Notes and Assumptions Regarding Argus Camera Dating Guide
Copyright 2004 by Phillip G. Sterritt.
No official production figures survive for Argus cameras. Still, reasonable guesses can be made at least about the year of production of a given camera using either its serial number, features or both.
Neither serial numbers nor features are foolproof methods. In some lines, especially the A and C series, many parts are easily interchangeable between cameras of differing vintages. If one or more features are inconsitent with other features and/or serial number, it may be an altered or composite camera. The serial numbers for model A3, CC, 21, C-4, C-4R, C-44 and C-44R are stamped on or inside the removable back. If a camera doesn't have its original back, its features and serial number may not match.
Some information that came with your camera might be surprisingly unreliable for estimating its date of production. These include:
- Dated sales receipt. Was the camera purchased new or used? Even if purchased new, some stores had much higher sales rates than others, some stores were more conscientious about selling 'first in-first out' than others, etc. One store might sell a camera within a few weeks of its production while another might sell a camera over a year after it was made. If a store got its cameras from a middleman, the gap can be even more pronounced. Imagine the possible spread in a remote Army PX...
- Statement from the original owner or a relative of the original owner. Memories are notoriously unreliable, especially after decades have passed. Many people owned more than one Argus (especially C-3s) in their lifetimes. Children may have heard their late father say that he "carried his C-3 in Europe in WWII", which he did -- meaning his first C-3. His second or third C-3 may be the one in your hands.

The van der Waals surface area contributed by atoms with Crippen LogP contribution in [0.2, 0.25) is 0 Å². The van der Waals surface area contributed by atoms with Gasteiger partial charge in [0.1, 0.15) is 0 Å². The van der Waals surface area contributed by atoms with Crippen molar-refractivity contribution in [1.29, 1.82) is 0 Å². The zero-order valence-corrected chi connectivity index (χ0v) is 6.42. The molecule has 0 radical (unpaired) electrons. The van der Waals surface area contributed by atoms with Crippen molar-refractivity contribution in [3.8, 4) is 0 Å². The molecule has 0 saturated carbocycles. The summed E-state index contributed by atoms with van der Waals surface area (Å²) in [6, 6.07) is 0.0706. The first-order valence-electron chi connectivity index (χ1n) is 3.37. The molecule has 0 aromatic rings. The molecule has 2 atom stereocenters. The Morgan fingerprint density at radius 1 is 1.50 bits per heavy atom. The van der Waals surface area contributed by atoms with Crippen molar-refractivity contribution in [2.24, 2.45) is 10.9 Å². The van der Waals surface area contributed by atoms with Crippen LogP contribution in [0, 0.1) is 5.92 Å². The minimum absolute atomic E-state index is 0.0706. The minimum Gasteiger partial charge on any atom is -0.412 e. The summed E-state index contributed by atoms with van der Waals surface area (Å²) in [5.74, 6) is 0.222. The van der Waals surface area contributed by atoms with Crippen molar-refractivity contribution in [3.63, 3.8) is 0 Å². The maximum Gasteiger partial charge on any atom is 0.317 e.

- Patent numbers or patent dates on the camera.These often refer to only one feature of the camera that may have been used on that model for many years.
- Dates written inside the camera. These are often put in by repair shops to indicate when they performed service, for warranty purposes.
- Accessories. Cases, lenses, flashes, etc. from one era often fit cameras from another era, even different cameras than they were originally designed for.
Where a table of serial numbers is specified along with bounding dates, a reasonably even rate of production was assumed and ranges apportioned accordingly. Some adjustments to ranges were made based on known date/serial number correlations. Such correlations are few and far between so those tables should be considered rough estimates.
Date ranges for features are approximate, but wherever possible are based on current data from survey results.
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